After this, the kids moved on to the craft tables and decorated "sleeping bags" for their stuffed animals to sleep over in. These are just pillow cases from Oriental Trading decorated with fabric markers. Again, this is the same craft I've used for every past Stuffed Animal Sleepover, but it just works! So sue me! I've considered changing it just so repeat program attendees wouldn't have a dozen fabric-marker-decorated pillow cases at home, but it's always a hit so why reinvent the wheel? The kids like it (even repeat attendees) and it gives them a way to "tuck in" their stuffed their animals before they leave them, which I'm not sure I could do without at this point. Also, it's totally adorable to watch.


I didn't make my own pillow case but, lucky for Simba, Kitty Kitty was kind enough to share her sleeping bag since she's pretty little. The two then became fast friends and I made sure to let Kitty Kitty's mom know how good Kitty Kitty was.

As the kids finished up their crafts, I had them come back to the story area to quietly read board books to their stuffed animals as we waited for the whole group to be done. The parents always like this part.

Then, when everyone was finished (and when there was about 5-minutes left of the program), we wrapped up with one more book: Tuck Me In by Dean Hacohen. Then I ended by having the group sing Twinkle, Twinkle, Little Star twice, once normally and once as quietly as possible so the stuffed animals could drift off to sleep. Then the kids kissed their animals goodnight, whispered goodbye to me, and tip-toed out for the evening.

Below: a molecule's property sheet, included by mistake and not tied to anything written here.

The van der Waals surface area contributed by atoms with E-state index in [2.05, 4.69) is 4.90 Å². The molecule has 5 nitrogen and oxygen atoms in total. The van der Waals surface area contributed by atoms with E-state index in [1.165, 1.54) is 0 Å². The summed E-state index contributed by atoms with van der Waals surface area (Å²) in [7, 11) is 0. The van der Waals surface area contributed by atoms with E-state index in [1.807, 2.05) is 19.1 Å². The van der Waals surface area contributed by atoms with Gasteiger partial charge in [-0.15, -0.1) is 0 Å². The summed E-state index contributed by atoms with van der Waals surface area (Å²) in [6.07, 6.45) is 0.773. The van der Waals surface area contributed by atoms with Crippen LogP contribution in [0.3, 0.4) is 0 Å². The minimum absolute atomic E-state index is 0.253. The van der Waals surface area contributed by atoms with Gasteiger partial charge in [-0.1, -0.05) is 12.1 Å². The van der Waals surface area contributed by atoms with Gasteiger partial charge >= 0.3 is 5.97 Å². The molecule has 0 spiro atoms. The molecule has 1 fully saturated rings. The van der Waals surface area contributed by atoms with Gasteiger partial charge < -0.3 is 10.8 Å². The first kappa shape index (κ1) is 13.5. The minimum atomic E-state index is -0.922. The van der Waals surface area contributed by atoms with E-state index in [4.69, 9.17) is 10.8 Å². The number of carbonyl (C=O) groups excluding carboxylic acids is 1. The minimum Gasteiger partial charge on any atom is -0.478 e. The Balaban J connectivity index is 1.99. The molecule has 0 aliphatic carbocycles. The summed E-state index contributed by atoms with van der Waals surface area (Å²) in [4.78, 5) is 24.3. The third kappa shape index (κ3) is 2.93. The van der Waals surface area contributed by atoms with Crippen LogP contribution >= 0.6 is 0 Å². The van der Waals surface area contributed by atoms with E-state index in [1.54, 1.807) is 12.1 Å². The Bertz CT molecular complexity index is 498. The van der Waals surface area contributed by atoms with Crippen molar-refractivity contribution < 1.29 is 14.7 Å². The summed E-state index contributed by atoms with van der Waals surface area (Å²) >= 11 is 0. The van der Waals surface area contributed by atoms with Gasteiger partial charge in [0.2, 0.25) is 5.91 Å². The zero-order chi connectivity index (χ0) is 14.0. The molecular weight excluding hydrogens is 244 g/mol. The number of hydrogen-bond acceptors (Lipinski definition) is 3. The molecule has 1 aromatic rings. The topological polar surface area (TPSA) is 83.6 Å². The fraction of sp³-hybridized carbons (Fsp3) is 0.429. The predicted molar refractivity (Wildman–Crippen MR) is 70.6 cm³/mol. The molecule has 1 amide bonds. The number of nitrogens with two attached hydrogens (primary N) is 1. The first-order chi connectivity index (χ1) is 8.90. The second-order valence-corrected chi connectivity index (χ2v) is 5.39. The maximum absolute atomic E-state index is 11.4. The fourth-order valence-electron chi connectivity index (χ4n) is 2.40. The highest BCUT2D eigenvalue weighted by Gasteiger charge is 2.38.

There's a very important behind-the-scenes step that comes next. Before taking the animals out for their library adventure, I always photograph each animal with its sleeping bag and name tag. That way, when the children pick up their stuffed animals the next day, I can match everything up right without having to guess. Sometimes matching the sleeping bags isn't so easy so this step can be very critical!

Now on to the fun! Here's what the stuffed animals did during their sleepover:

First, Simba read the other animals a story (He went to special Stuffed Animals Library School for this).